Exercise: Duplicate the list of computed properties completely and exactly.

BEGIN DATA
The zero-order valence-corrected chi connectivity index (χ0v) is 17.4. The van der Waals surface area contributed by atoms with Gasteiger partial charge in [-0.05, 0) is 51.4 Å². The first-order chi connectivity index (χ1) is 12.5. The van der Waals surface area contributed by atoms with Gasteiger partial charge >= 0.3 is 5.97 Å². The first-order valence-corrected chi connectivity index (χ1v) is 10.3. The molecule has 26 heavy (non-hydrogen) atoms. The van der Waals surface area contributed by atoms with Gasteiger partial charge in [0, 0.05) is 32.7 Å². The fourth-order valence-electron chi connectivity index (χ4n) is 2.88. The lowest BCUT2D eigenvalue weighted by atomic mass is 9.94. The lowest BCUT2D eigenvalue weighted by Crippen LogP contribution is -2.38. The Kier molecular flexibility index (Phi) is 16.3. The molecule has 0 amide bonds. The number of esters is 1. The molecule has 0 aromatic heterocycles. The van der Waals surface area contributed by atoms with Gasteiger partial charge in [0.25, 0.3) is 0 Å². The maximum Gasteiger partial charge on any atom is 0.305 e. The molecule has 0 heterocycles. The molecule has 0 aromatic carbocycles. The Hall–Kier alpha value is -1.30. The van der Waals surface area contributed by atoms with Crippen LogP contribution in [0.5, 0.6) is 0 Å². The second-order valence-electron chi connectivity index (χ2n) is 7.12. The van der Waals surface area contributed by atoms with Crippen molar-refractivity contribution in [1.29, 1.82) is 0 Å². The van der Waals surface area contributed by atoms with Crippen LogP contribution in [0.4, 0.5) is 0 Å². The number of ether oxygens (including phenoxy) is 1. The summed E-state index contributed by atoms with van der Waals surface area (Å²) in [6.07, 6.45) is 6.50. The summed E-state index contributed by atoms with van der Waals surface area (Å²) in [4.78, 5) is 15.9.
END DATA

The zero-order valence-corrected chi connectivity index (χ0v) is 17.4. The van der Waals surface area contributed by atoms with Gasteiger partial charge in [-0.05, 0) is 51.4 Å². The first-order chi connectivity index (χ1) is 12.5. The van der Waals surface area contributed by atoms with Gasteiger partial charge >= 0.3 is 5.97 Å². The first-order valence-corrected chi connectivity index (χ1v) is 10.3. The molecule has 26 heavy (non-hydrogen) atoms. The van der Waals surface area contributed by atoms with Gasteiger partial charge in [0, 0.05) is 32.7 Å². The fourth-order valence-electron chi connectivity index (χ4n) is 2.88. The lowest BCUT2D eigenvalue weighted by atomic mass is 9.94. The lowest BCUT2D eigenvalue weighted by Crippen LogP contribution is -2.38. The Kier molecular flexibility index (Phi) is 16.3. The molecule has 0 amide bonds. The number of esters is 1. The molecule has 0 aromatic heterocycles. The van der Waals surface area contributed by atoms with Gasteiger partial charge in [0.25, 0.3) is 0 Å². The maximum Gasteiger partial charge on any atom is 0.305 e. The molecule has 0 heterocycles. The molecule has 0 aromatic carbocycles. The Hall–Kier alpha value is -1.30. The van der Waals surface area contributed by atoms with Crippen LogP contribution in [0.5, 0.6) is 0 Å². The second-order valence-electron chi connectivity index (χ2n) is 7.12. The van der Waals surface area contributed by atoms with Crippen molar-refractivity contribution in [1.29, 1.82) is 0 Å². The van der Waals surface area contributed by atoms with Crippen LogP contribution in [0.4, 0.5) is 0 Å². The number of ether oxygens (including phenoxy) is 1. The summed E-state index contributed by atoms with van der Waals surface area (Å²) in [6.07, 6.45) is 6.50. The summed E-state index contributed by atoms with van der Waals surface area (Å²) in [4.78, 5) is 15.9.